Book Image

Amazon SageMaker Best Practices

By : Sireesha Muppala, Randy DeFauw, Shelbee Eigenbrode
Book Image

Amazon SageMaker Best Practices

By: Sireesha Muppala, Randy DeFauw, Shelbee Eigenbrode

Overview of this book

Amazon SageMaker is a fully managed AWS service that provides the ability to build, train, deploy, and monitor machine learning models. The book begins with a high-level overview of Amazon SageMaker capabilities that map to the various phases of the machine learning process to help set the right foundation. You'll learn efficient tactics to address data science challenges such as processing data at scale, data preparation, connecting to big data pipelines, identifying data bias, running A/B tests, and model explainability using Amazon SageMaker. As you advance, you'll understand how you can tackle the challenge of training at scale, including how to use large data sets while saving costs, monitoring training resources to identify bottlenecks, speeding up long training jobs, and tracking multiple models trained for a common goal. Moving ahead, you'll find out how you can integrate Amazon SageMaker with other AWS to build reliable, cost-optimized, and automated machine learning applications. In addition to this, you'll build ML pipelines integrated with MLOps principles and apply best practices to build secure and performant solutions. By the end of the book, you'll confidently be able to apply Amazon SageMaker's wide range of capabilities to the full spectrum of machine learning workflows.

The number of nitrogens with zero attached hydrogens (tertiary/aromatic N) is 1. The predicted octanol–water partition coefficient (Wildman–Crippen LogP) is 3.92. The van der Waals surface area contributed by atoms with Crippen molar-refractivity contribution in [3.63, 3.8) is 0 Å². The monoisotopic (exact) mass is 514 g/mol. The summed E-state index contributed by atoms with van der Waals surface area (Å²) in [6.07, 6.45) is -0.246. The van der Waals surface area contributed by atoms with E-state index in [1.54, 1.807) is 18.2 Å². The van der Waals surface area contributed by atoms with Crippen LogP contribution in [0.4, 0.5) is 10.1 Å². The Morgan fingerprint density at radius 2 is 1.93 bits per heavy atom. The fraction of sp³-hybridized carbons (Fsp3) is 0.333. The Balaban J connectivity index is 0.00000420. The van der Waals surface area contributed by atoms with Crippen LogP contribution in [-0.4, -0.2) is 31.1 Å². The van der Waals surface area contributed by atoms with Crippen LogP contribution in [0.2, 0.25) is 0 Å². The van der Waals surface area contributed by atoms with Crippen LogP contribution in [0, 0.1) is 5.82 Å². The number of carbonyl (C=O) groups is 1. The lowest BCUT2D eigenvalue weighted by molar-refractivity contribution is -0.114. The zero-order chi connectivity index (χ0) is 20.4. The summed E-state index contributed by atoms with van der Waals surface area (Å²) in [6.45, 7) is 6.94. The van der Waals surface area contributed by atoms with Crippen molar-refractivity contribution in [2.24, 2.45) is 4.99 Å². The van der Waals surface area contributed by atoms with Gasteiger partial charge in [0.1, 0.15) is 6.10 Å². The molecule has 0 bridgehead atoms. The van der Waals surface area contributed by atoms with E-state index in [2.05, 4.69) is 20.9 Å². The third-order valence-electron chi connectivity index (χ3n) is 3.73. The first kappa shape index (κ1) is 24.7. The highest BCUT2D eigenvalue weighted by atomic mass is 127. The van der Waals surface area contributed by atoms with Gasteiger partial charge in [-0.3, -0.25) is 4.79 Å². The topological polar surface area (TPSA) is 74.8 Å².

Table of Contents (20 chapters)
1
Section 1: Processing Data at Scale
7
Section 2: Model Training Challenges
10
Section 3: Manage and Monitor Models
15
Section 4: Automate and Operationalize Machine Learning

Machine learning use case and dataset

Throughout this book, we will be using examples to demonstrate the best practices that apply across the ML life cycle. For this, we'll focus on a single ML use case and use an open dataset with data relating to the ML use case.

The primary use case we'll explore in this book is predicting air quality readings. Given a location (weather station) and date, we'll try to predict a value for a particular type of air quality measurement (for example, pm25 or o3). We'll treat this as a regression problem and explore XGBoost and neural network-based model approaches.

For this, we'll use a dataset from OpenAQ (https://registry.opendata.aws/openaq/) that includes air quality data from public data sources. The dataset that we will use is the realtime dataset (https://openaq-fetches.s3.amazonaws.com/index.html) and the realtime-parquet-gzipped dataset (https://openaq-fetches.s3.amazonaws.com/index.html), which includes daily...